The original decals, emblems and stickers were replicated by Ted and sent out for reproduction. Using stencils and photographs kept by Ted, all of the painted details were recreated EXACTLY on the car. All of Project Six Pack’s original brightwork, stainless steel and chrome was sent out for expert refinishing and was installed back on the car, along with all of the mint original glass. The trunk was properly refinished and painted and there’s a new trunk mat in place. No jack or spare is present in the trunk, but the ORIGINAL windshield wipers are in the trunk, taped together, as Ted had them in 1973. That’s how Ted said he did it; so did we! Needless to say, every gasket, bumper, seal and weather strip is new. The end result is, to say the least, jaw-dropping!
The undercarriage is done the way this car rolled off of the assembly line, with correct grey-dip primer and blown overspray. The front suspension and braking systems were rebuilt using the original parts that Ted removed from the car in 1990. To make the car authentic to “as raced” condition, small block torsion bars were installed up front along with Monroe shocks. In the rear, we installed 1967 Chrysler C body shocks, which, according to Ted, were the best solution for launching Project Six Pack! The restored rear leaf springs are original to the car, again provided by Ted.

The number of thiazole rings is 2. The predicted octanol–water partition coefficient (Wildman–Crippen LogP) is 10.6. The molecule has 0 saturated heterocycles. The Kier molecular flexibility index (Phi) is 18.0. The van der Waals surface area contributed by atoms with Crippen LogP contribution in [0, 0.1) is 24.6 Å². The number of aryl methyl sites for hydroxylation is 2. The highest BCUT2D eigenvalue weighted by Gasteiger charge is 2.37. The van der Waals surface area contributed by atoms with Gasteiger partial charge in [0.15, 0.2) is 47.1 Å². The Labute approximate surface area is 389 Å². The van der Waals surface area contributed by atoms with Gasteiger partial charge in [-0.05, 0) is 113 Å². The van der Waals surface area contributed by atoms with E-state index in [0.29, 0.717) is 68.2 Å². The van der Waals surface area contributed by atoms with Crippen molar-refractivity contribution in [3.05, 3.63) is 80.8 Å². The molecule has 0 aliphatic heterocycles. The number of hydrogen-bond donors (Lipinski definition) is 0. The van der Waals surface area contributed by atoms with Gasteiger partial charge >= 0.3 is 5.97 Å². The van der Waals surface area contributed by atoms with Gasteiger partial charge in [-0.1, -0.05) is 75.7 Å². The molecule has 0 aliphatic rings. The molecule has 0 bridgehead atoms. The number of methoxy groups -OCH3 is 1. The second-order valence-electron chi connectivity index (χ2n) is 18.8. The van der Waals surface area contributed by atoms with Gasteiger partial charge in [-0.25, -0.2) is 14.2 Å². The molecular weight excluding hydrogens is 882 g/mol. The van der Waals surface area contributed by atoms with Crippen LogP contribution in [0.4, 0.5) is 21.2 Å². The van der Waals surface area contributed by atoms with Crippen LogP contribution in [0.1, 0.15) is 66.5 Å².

The best part is yet to come! Ted Struse located the engine that was in the car in 1973-1975, when Project Six Pack set class records in the NHRA C/Stock stick shift class. This engine was originally built by Mike Smith and Terry Welsh, with the machine work done by Don Owens and Lou Terra of Shaw’s Speed Shop. The engine was last rebuilt by world-class engine builder Dennis Maurer, holder of many national records and builder/tuner of Judy Lilly’s historically significant “Miss Mighty Mopar” race cars. The engine was given a freshening by our team, and topped with an original A12 aluminum Edlebrock intake, three correct, date coded A12 4 speed carbs, an original A12 Six Pack air cleaner and the car’s original A12 fiberglass lift-off hood! Also present is the ORIGINAL ACCEL coil, mated to the ORIGINAL Mopar cast iron dual point mechanical distributor with tach drive. This period correct engine breathes through the ORIGINAL 1973 ceramic coated Hooker open headers.